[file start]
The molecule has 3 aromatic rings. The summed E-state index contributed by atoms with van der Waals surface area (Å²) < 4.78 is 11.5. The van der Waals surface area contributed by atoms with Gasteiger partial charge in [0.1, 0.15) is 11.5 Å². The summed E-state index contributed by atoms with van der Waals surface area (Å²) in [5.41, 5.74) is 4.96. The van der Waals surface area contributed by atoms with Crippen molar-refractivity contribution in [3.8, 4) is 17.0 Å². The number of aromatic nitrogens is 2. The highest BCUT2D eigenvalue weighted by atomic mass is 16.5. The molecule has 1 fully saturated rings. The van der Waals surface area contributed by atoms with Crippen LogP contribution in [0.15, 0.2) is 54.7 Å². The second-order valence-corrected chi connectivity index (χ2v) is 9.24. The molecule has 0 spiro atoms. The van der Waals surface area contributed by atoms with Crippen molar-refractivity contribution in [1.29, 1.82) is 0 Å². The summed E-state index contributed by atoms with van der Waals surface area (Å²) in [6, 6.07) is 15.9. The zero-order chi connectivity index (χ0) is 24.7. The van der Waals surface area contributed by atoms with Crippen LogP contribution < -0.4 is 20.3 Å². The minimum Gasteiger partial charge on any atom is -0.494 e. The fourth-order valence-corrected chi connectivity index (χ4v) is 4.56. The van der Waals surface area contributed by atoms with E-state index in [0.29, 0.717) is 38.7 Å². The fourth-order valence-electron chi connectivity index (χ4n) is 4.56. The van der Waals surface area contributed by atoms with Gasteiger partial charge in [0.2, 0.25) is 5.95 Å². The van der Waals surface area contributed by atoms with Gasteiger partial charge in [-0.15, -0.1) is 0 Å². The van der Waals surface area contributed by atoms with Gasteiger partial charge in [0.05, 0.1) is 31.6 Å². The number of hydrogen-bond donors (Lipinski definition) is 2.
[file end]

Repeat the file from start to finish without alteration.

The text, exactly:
The molecule has 3 aromatic rings. The summed E-state index contributed by atoms with van der Waals surface area (Å²) < 4.78 is 11.5. The van der Waals surface area contributed by atoms with Gasteiger partial charge in [0.1, 0.15) is 11.5 Å². The summed E-state index contributed by atoms with van der Waals surface area (Å²) in [5.41, 5.74) is 4.96. The van der Waals surface area contributed by atoms with Crippen molar-refractivity contribution in [3.8, 4) is 17.0 Å². The number of aromatic nitrogens is 2. The highest BCUT2D eigenvalue weighted by atomic mass is 16.5. The molecule has 1 fully saturated rings. The van der Waals surface area contributed by atoms with Crippen LogP contribution in [0.15, 0.2) is 54.7 Å². The second-order valence-corrected chi connectivity index (χ2v) is 9.24. The molecule has 0 spiro atoms. The van der Waals surface area contributed by atoms with Crippen molar-refractivity contribution in [1.29, 1.82) is 0 Å². The summed E-state index contributed by atoms with van der Waals surface area (Å²) in [6, 6.07) is 15.9. The zero-order chi connectivity index (χ0) is 24.7. The van der Waals surface area contributed by atoms with Crippen LogP contribution < -0.4 is 20.3 Å². The minimum Gasteiger partial charge on any atom is -0.494 e. The fourth-order valence-corrected chi connectivity index (χ4v) is 4.56. The van der Waals surface area contributed by atoms with E-state index in [0.29, 0.717) is 38.7 Å². The fourth-order valence-electron chi connectivity index (χ4n) is 4.56. The van der Waals surface area contributed by atoms with Gasteiger partial charge in [0.2, 0.25) is 5.95 Å². The van der Waals surface area contributed by atoms with Gasteiger partial charge in [-0.15, -0.1) is 0 Å². The van der Waals surface area contributed by atoms with Gasteiger partial charge in [0.05, 0.1) is 31.6 Å². The number of hydrogen-bond donors (Lipinski definition) is 2.